Follow these heart-healthy tips
Heart disease is the No. 1 killer in this country—for both men and women. African Americans, who are much more likely to suffer from high blood pressure, diabetes and high cholesterol (all risk factors for heart disease) than other ethnic groups, have the largest age-adjusted death rates due to heart disease. Follow these 10 simple tips to keep your ticker ticking:
- Eat grapefruit. One grapefruit a day can reduce arterial narrowing by 46 percent, lower your bad-cholesterol level by more than 10 percent and reduce your blood pressure by more than five points.
- Go for a swim. British researchers found men who burn just 50 calories a day in strenuous activities (think swimming and hiking) are 62 percent less likely to die of heart disease than men who burn nearly seven times as many calories—340 per day—during less active pursuits like golfing or walking.
- Drink cranberry juice. University of Scranton scientists found that volunteers who drank three eight-ounce glasses a day for 30 days increased their good cholesterol levels by 10 percent, reducing heart disease risk by nearly 40 percent. Buy 100 percent juice that’s at least 27 percent cranberry.
- Exercise to fight depression. People who suffer from depression are more than twice as likely to develop heart disease as those who aren’t depressed. In a trial of 150 men and women, Duke researchers found that after three months of treatment, antidepressants coupled with exercise were equally effective at relieving almost all symptoms of depression.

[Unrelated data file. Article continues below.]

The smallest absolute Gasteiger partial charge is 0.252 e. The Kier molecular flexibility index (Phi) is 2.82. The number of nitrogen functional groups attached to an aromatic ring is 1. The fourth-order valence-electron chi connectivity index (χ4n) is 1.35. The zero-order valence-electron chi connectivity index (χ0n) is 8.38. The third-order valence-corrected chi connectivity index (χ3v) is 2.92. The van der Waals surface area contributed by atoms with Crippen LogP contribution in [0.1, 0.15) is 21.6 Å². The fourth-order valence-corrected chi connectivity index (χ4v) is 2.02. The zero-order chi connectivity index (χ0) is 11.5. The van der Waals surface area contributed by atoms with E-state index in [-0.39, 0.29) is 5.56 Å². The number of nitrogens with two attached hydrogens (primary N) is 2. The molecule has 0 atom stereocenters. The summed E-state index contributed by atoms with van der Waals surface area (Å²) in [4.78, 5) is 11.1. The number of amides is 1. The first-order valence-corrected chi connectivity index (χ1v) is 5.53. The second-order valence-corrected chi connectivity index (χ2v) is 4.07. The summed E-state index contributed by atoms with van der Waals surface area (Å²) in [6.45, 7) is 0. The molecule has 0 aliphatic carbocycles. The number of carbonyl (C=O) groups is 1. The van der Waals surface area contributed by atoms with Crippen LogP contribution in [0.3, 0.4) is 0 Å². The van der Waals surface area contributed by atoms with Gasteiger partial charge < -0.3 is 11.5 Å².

- Read out loud. Sounds silly, but Swiss researchers found that men who recited poetry for half an hour a day lowered their heart rates significantly, reducing their stress levels and possibly their heart-disease risk. Gives new incentive to read aloud to your kids each night, doesn’t it?
- Avoid air pollution. Exercising outside on hot, hazy days—when air pollution is at its worst—can cut the supply of oxygen in the blood. This, according to researchers in Finland, makes blood more likely to clot.
- Be happy. A 10-year Harvard study followed 1,300 healthy men. At the end of the study, study subjects with the most positive attitudes at the start of the trial were half as likely to have experienced heart problems as men with more negative attitudes.
- Take a mental health day (or two). Take off work a few days; reduce your stress levels. Less stress, according to a new study from the State University of New York, drops your heart attack and stroke risk by nearly 30 percent.
- Get a dog. Studies show pets make your heart better able to deal with the stress that can lead to heart disease. And think of all the extra exercise you’ll get taking Barley for a walk.
- Go rural. Researchers in Germany found that people who are surrounded by nighttime sound levels higher than 55 decibels (think: the volume of a washing machine) were twice as likely to be treated for high blood pressure as those who slept with sound levels less than 50 decibels. If moving to the country isn’t an option, invest in a pair of earplugs.